The powerful riffing that serves as the duo's hallmark is underlined by excellent drumming that is neither too tight or too sloppy. All the little imperfections makes the music come alive - Uroboros show it's not about soaring production with lots of head room, it's about songwriting. And the songwriting rules. There's not one single beat squandered on lacklustre filler, and the focus on huge cyclopean riffs comes with a massive payoff. In many ways they subscribe to the same school of doom as groups like Conan, using minimalistic and beastly riffs to create a feeling of energy even if the tempos are slow. They show that a the coupling of death metal and sludge, while done many times before, can still be well done by newcomers. Their hearts are as black as coal, their sound is as rough as a savage beating. 8/10 guitars.
Misantropía & Blasfemia
1. El Último de Nosotros
2. Paz Para Los Idiotas
3. Ars Goetia
4. En Las Fauces de Uroboros
Herejía & Exilio
2. Arcano Devorador
4. Somos el Pueblo de Dios
21 Apr 2015
Since the late 90's Non Opus Dei have graced Europe with several albums of black metal from their stronghold in Poland. They represent the old school of the genre, but aren't shy of pushing the boundaries a little every now and then - Something that they make evident on their split with country-mates Morowe. And when I say that Non Opus Dei are more old school I mean that strictly in the sense that their approach to song writing is more straight forward. Morowe hail from a different part of Poland, and in the same manner as Non Opus Dei, their approach is tinged by the tendencies of the time in which they started out. In Morowe's case, that means a much more modern take on black metal, often lending them the definition "post-black metal".
Using the split-release format for something particular is always more interesting than two bands that sound exactly alike or that are worlds apart making a split for no apparent reason. On the Dziwki Dwie split-release, we find two bands from the same country, but from two different currents of the black metal subgenre. While not entirely removed from one another, the stylings of Morowe and Non Opus Dei compliment each other sufficiently to communicate the general idea and to promote each band and their individual strengths.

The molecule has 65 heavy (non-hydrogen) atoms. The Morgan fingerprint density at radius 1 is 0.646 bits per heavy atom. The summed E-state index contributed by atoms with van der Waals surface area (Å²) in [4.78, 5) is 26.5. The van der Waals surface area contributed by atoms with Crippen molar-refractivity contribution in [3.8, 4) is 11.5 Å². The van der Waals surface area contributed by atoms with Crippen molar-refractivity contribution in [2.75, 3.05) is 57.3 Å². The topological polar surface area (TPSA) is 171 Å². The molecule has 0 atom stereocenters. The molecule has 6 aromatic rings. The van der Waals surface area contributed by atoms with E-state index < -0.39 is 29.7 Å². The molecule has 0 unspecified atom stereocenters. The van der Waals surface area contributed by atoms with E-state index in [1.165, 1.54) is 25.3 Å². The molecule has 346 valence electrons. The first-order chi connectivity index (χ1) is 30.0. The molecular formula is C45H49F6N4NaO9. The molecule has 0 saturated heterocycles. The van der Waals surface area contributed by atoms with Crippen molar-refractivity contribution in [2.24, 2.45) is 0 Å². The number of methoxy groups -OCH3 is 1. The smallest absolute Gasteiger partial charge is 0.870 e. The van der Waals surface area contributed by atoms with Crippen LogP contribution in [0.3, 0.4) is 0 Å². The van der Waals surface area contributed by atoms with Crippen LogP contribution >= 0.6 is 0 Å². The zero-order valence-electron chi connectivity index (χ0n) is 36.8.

Both bands offer up three choice cuts created especially for the split. And both offerings are good for quite a few listens.
I suppose you have to be into simple song progression with a clinical edge for it to have lasting appeal, because mostly I found especially the songs of Non Opus Dei to be a little too ordinary. The highlight on Dziwki Dwie for me remains Kat Kota by Morowe after many a listen. The riffs presented there are unique and interesting while being easily recognizable and different - Something that precious few bands master. This, coupled with their unusual rhythm section has swayed in their favor, which is something that isn't easily done as I find the whole "progressive-posty-wosty black metal" thing to be usually more of a shitty gimmick than a descriptor that holds any real merit. What it usually means is riffs starting and stopping awkwardly to the sound of poorly timed drums and drugged out vocals, or extremely long stretches of useless noise or acoustic guitar. Yuck.
Dwizki Dwie is a great example of exactly how to make a split. The bands compliment each other without overlapping too much in regards to style and purpose, and it certainly helps when the songs don't sound like throwaway garbage that wasn't good enough for the upcoming album. While the great old ones of the genre are busy reinventing themselves as a speed metal outfit or playing opera houses accompanied by huge orchestras and choirs, this is the part of the scene that still knows what it's all about. Ass-kicking blast beats and gruesome riffs. 7/10 guitars.
1. Non Opus Dei - Dziwki Dwie
2. Non Opus Dei - Kres Hanby
3. Non Opus Dei - Szaleniec Glupiec Opeetany
4. Morowe - Czij to Glos
5. Morowe - Kat Kota
6. Morowe - Obustronne Oczy Patrza
MOROWE official site
NON OPUS DEI official site